Photographer Lukasz Snopkiewicz plays with the possibilities of black and white digital imagery in his recent series Reflexiones Aqua Et (2015). He explores the idea of water as the element of creation and of destruction, and attempts to recontextualise familiar scenes from nature by playing with reflections and light, using the water as a mirror, and experimenting with slides and projection. We interview the artist.
A: Why did you choose to explore natural reflections and light in black and white?
LS: I am simply fascinated by the play of light and the reflections on the water’s surface. Shapes and proportions of the reflected objects often become distorted by the flow in a unique, surreal way and I am always happy when I get a chance to capture this spectacle. As for why I chose to work in black and white while creating these series – I believe there is an incomparable, captivating mystique to monochrome images. There is this particular, enchanting mood that can only be achieved by working with tones and textures alone.
A: Your photographs have a basis in the natural world, what draws you to this subject matter?
LS: Albert Einstein said that looking deep into nature helps us understand everything better, and I don’t think anyone could possibly argue with that. To me, it’s about being able to experience nature in all its glory and being able to tap into that with what I do. There is something special to standing alone on the edge of a cliff just before the sunrise, being exposed to all the elements. There is something special to the silence and the wind that smells fresh just before the storm. Such moments are what draws me into the natural world.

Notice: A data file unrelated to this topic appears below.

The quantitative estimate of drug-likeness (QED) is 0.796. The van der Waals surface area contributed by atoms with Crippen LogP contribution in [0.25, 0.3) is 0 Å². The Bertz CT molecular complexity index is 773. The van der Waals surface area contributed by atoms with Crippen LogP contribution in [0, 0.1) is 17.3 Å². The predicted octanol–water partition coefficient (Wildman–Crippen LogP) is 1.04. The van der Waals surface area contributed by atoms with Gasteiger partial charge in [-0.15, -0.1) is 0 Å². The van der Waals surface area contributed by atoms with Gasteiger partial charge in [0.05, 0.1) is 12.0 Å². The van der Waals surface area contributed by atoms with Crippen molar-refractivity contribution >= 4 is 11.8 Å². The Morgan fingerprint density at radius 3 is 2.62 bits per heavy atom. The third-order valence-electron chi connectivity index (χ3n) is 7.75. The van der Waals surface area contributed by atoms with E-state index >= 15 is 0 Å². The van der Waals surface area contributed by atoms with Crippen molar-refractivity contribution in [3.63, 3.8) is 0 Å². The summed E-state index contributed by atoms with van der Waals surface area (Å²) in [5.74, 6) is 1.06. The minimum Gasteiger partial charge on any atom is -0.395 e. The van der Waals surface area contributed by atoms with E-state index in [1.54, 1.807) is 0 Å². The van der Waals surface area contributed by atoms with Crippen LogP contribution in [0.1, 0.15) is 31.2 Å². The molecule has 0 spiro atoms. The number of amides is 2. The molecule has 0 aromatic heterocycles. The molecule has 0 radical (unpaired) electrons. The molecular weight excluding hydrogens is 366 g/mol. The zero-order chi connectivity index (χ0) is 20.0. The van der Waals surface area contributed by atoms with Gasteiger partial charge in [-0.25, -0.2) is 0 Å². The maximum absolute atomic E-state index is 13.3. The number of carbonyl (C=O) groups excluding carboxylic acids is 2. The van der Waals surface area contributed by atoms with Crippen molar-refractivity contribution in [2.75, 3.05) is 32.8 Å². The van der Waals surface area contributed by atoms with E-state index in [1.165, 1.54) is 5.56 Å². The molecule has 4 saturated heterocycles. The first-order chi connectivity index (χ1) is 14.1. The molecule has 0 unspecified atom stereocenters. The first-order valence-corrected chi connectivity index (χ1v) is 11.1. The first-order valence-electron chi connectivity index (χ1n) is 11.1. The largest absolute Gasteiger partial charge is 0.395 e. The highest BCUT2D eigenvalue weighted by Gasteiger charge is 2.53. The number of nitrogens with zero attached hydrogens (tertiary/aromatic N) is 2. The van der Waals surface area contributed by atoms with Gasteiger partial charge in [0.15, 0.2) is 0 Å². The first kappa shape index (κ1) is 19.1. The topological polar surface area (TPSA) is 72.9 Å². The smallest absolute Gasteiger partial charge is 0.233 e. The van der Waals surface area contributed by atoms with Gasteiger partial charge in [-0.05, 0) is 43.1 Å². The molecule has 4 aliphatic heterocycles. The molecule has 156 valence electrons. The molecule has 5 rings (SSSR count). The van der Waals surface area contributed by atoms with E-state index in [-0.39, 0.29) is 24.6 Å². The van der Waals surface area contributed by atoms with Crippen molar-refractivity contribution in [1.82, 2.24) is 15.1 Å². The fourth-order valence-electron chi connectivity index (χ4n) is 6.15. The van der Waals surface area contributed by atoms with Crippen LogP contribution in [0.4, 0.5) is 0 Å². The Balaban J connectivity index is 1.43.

A: Black tones in photographs are sometimes hard to depict detail from, how did you get the effect you wanted?
LS: I suppose it’s practice, practice, practice. Maintaining image clarity while keeping the contrast high can definitely be very difficult when working with low key, dark images. With Reflexiones Aqua Et, I don’t always aim to extract lots of detail from the blacks though, sometimes it’s about showing less detail in order to create a particular feel to the scene.
A: Do you devote time to editing your images digitally to ensure that details stand out in their shadowy tones?
LS: Yes I do. Editing is part of the whole process. It starts with a vision in my mind. Then there is the preparation, and observation of the environment. When the time is right, I take my shot – and after that of course, I do quite a lot of editing. That said, there’s only as much you can do in your digital darkroom, so I’d say the shot itself needs to be pretty solid in the first place.
A: The symmetry in many of your photographs suggests that you pay great attention to their composition. Is this element of balance something that you strive for?
LS: This is true, composition is quite important to me. That being said, I also like to play with it a bit, I like to push the boundaries every now and then – depending on what I am after basically. I play with arrangement of objects, and the symmetry, or sometimes the lack of it. I believe that one of the most significant aspects of creating a work of art is the freedom – the freedom to follow the rules, but also to break them. In terms of my photography, every so often I ignore the guidelines regarding exposure, composition, focus etc. It’s always about achieving the result that pleases me in the first place, while enjoying the process.
Discover more at www.lukesdarkerart.com.
To see his listing in the Artists’ Directory in Aesthetica Magazine issue 66 pick up a copy at www.aestheticamagazine.com.
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1. Lurking Shadows (2015). Courtesy of the artist.
2. The Columns (2015). Courtesy of the artist.